Indeed, when the owner of a simple database does not have exclusive rights conferred by law, there is no need to guarantee a balance with potential third party rights. On the contrary, the only means available to the owner of the database to restrict its use by third parties is by way of a contract. A contract may also be used to govern the use of databases whose legal protection has expired. 

In practice, however, contractual limitations governing the use of unprotected databases may only be binding on third parties who were already aware of these limitations and who had accepted them, which the plaintiff must prove in the event of a dispute and which may be subject to interpretation by the courts. 

In the Ryanair matter, the Court was careful to point out that the company that had copied Ryanair’s flight data without authorisation had previously agreed to Ryanair’s general terms and conditions by ticking the relevant box. If a third party had taken Ryanair data, not from the airline’s website but from the price comparison website, Ryanair’s general terms and conditions would not have applied. In principle, contracts are only effective between the contracting parties and are not binding on third parties who have not agreed to the contractual provisions.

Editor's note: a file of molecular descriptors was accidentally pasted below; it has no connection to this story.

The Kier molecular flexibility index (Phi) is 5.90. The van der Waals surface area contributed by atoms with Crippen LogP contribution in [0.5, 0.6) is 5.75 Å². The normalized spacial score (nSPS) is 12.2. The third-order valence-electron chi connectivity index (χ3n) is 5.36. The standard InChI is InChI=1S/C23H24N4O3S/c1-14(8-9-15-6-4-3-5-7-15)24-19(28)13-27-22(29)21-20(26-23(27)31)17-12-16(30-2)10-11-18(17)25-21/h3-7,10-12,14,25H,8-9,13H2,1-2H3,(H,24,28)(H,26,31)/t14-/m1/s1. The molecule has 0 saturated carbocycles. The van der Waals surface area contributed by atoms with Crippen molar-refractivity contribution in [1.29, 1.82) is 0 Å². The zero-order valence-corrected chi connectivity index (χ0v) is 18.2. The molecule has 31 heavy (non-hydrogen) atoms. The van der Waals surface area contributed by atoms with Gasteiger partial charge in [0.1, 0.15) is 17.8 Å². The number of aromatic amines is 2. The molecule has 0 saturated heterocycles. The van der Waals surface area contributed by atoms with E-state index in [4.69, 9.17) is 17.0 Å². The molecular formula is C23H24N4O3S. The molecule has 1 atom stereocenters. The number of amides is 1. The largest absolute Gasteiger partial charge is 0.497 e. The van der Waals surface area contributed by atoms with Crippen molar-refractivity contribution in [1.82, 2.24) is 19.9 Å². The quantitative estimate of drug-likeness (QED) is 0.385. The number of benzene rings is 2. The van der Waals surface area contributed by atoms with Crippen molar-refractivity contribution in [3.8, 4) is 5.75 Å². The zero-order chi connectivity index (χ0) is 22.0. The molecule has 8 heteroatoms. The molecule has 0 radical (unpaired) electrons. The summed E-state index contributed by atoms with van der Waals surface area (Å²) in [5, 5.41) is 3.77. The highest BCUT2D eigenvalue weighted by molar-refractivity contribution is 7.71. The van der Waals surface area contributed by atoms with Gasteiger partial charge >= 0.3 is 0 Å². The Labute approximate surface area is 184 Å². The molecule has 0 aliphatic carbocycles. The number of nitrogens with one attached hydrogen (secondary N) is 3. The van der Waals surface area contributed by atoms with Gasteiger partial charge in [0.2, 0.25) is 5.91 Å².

Ultimately, the judgment rendered by the Court opens up new prospects for owners of databases not protected by the law (particularly those accessible online) and they cannot be advised strongly enough to define the use of their databases by way of general terms and conditions clearly presented to internet users. However, if data are copied in chain by third parties, the contractual freedom granted to owners of simple databases will not be as effective as the exclusive rights enforceable against all third parties that are granted to the author of an original database or to the producer of a database having benefited from a substantial investment. 

For more information, please contact Linda Funck or any of your usual contacts of the Elvinger Hoss Prussen ICT, IP and Data Protection team.